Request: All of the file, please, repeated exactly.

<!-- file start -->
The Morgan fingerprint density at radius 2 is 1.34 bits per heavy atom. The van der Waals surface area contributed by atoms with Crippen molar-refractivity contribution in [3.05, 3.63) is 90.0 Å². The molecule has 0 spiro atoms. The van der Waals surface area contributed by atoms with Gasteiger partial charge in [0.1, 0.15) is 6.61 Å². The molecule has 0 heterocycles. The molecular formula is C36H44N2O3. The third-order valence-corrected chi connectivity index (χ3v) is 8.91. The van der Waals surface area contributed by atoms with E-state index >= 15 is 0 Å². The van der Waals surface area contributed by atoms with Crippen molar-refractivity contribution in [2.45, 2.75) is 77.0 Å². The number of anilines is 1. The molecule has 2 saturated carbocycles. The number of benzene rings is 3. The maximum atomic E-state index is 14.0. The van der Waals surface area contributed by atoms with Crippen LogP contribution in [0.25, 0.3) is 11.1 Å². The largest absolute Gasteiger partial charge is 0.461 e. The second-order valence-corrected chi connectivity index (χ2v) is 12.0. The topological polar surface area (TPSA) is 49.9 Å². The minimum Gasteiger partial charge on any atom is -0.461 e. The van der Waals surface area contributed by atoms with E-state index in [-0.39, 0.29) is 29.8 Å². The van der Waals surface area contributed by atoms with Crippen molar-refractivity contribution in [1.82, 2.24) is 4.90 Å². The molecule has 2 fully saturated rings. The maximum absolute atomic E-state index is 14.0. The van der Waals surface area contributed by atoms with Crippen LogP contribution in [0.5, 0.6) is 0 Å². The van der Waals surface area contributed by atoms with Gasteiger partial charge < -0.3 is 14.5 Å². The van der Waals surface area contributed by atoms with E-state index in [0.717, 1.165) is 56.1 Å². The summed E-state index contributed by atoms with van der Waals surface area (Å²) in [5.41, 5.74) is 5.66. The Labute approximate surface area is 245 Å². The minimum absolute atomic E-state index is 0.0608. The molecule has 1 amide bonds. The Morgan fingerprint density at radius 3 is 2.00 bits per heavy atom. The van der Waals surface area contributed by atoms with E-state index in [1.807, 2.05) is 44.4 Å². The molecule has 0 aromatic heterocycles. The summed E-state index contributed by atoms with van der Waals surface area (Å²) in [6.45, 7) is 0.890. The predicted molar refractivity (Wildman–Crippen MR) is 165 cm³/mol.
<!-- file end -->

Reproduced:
The Morgan fingerprint density at radius 2 is 1.34 bits per heavy atom. The van der Waals surface area contributed by atoms with Crippen molar-refractivity contribution in [3.05, 3.63) is 90.0 Å². The molecule has 0 spiro atoms. The van der Waals surface area contributed by atoms with Gasteiger partial charge in [0.1, 0.15) is 6.61 Å². The molecule has 0 heterocycles. The molecular formula is C36H44N2O3. The third-order valence-corrected chi connectivity index (χ3v) is 8.91. The van der Waals surface area contributed by atoms with E-state index >= 15 is 0 Å². The van der Waals surface area contributed by atoms with Crippen molar-refractivity contribution in [2.45, 2.75) is 77.0 Å². The number of anilines is 1. The molecule has 2 saturated carbocycles. The number of benzene rings is 3. The maximum atomic E-state index is 14.0. The van der Waals surface area contributed by atoms with Crippen LogP contribution in [0.25, 0.3) is 11.1 Å². The largest absolute Gasteiger partial charge is 0.461 e. The second-order valence-corrected chi connectivity index (χ2v) is 12.0. The topological polar surface area (TPSA) is 49.9 Å². The minimum Gasteiger partial charge on any atom is -0.461 e. The van der Waals surface area contributed by atoms with E-state index in [-0.39, 0.29) is 29.8 Å². The van der Waals surface area contributed by atoms with Crippen molar-refractivity contribution in [1.82, 2.24) is 4.90 Å². The molecule has 2 fully saturated rings. The maximum absolute atomic E-state index is 14.0. The van der Waals surface area contributed by atoms with Crippen LogP contribution in [0.5, 0.6) is 0 Å². The van der Waals surface area contributed by atoms with Gasteiger partial charge < -0.3 is 14.5 Å². The van der Waals surface area contributed by atoms with E-state index in [0.717, 1.165) is 56.1 Å². The summed E-state index contributed by atoms with van der Waals surface area (Å²) in [5.41, 5.74) is 5.66. The Labute approximate surface area is 245 Å². The minimum absolute atomic E-state index is 0.0608. The molecule has 1 amide bonds. The Morgan fingerprint density at radius 3 is 2.00 bits per heavy atom. The van der Waals surface area contributed by atoms with E-state index in [1.807, 2.05) is 44.4 Å². The molecule has 0 aromatic heterocycles. The summed E-state index contributed by atoms with van der Waals surface area (Å²) in [6.45, 7) is 0.890. The predicted molar refractivity (Wildman–Crippen MR) is 165 cm³/mol.